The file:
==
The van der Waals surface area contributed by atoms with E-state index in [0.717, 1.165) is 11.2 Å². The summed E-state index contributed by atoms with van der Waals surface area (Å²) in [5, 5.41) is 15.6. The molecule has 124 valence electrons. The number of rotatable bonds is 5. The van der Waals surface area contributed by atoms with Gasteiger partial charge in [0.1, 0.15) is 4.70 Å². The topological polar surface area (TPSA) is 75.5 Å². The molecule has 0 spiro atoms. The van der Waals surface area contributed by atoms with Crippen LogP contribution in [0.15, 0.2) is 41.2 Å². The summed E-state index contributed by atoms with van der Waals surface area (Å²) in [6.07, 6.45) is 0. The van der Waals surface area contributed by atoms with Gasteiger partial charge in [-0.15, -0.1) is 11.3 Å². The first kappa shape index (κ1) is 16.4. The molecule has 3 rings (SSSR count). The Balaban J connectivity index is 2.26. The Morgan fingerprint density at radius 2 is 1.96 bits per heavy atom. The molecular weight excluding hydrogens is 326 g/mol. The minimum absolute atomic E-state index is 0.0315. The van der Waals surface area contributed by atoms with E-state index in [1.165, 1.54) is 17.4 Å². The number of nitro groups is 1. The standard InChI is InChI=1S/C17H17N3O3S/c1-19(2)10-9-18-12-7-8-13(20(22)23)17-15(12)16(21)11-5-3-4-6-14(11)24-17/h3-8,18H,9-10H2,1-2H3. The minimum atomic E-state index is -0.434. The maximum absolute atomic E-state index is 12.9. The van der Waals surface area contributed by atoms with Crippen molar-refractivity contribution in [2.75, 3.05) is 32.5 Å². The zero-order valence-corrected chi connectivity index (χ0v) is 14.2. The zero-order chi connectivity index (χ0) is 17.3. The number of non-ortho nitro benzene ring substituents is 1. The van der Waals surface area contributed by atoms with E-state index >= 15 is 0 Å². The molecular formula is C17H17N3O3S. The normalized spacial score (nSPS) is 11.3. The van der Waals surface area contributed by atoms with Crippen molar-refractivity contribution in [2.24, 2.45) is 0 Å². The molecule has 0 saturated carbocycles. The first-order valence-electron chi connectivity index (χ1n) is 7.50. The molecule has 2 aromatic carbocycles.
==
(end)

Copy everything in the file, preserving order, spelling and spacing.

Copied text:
The van der Waals surface area contributed by atoms with E-state index in [0.717, 1.165) is 11.2 Å². The summed E-state index contributed by atoms with van der Waals surface area (Å²) in [5, 5.41) is 15.6. The molecule has 124 valence electrons. The number of rotatable bonds is 5. The van der Waals surface area contributed by atoms with Gasteiger partial charge in [0.1, 0.15) is 4.70 Å². The topological polar surface area (TPSA) is 75.5 Å². The molecule has 0 spiro atoms. The van der Waals surface area contributed by atoms with Crippen LogP contribution in [0.15, 0.2) is 41.2 Å². The summed E-state index contributed by atoms with van der Waals surface area (Å²) in [6.07, 6.45) is 0. The van der Waals surface area contributed by atoms with Gasteiger partial charge in [-0.15, -0.1) is 11.3 Å². The first kappa shape index (κ1) is 16.4. The molecule has 3 rings (SSSR count). The Balaban J connectivity index is 2.26. The Morgan fingerprint density at radius 2 is 1.96 bits per heavy atom. The molecular weight excluding hydrogens is 326 g/mol. The minimum absolute atomic E-state index is 0.0315. The van der Waals surface area contributed by atoms with E-state index in [1.165, 1.54) is 17.4 Å². The number of nitro groups is 1. The standard InChI is InChI=1S/C17H17N3O3S/c1-19(2)10-9-18-12-7-8-13(20(22)23)17-15(12)16(21)11-5-3-4-6-14(11)24-17/h3-8,18H,9-10H2,1-2H3. The minimum atomic E-state index is -0.434. The maximum absolute atomic E-state index is 12.9. The van der Waals surface area contributed by atoms with Crippen molar-refractivity contribution in [2.75, 3.05) is 32.5 Å². The zero-order valence-corrected chi connectivity index (χ0v) is 14.2. The zero-order chi connectivity index (χ0) is 17.3. The number of non-ortho nitro benzene ring substituents is 1. The van der Waals surface area contributed by atoms with E-state index >= 15 is 0 Å². The molecular formula is C17H17N3O3S. The normalized spacial score (nSPS) is 11.3. The van der Waals surface area contributed by atoms with Crippen molar-refractivity contribution in [2.24, 2.45) is 0 Å². The molecule has 0 saturated carbocycles. The first-order valence-electron chi connectivity index (χ1n) is 7.50. The molecule has 2 aromatic carbocycles.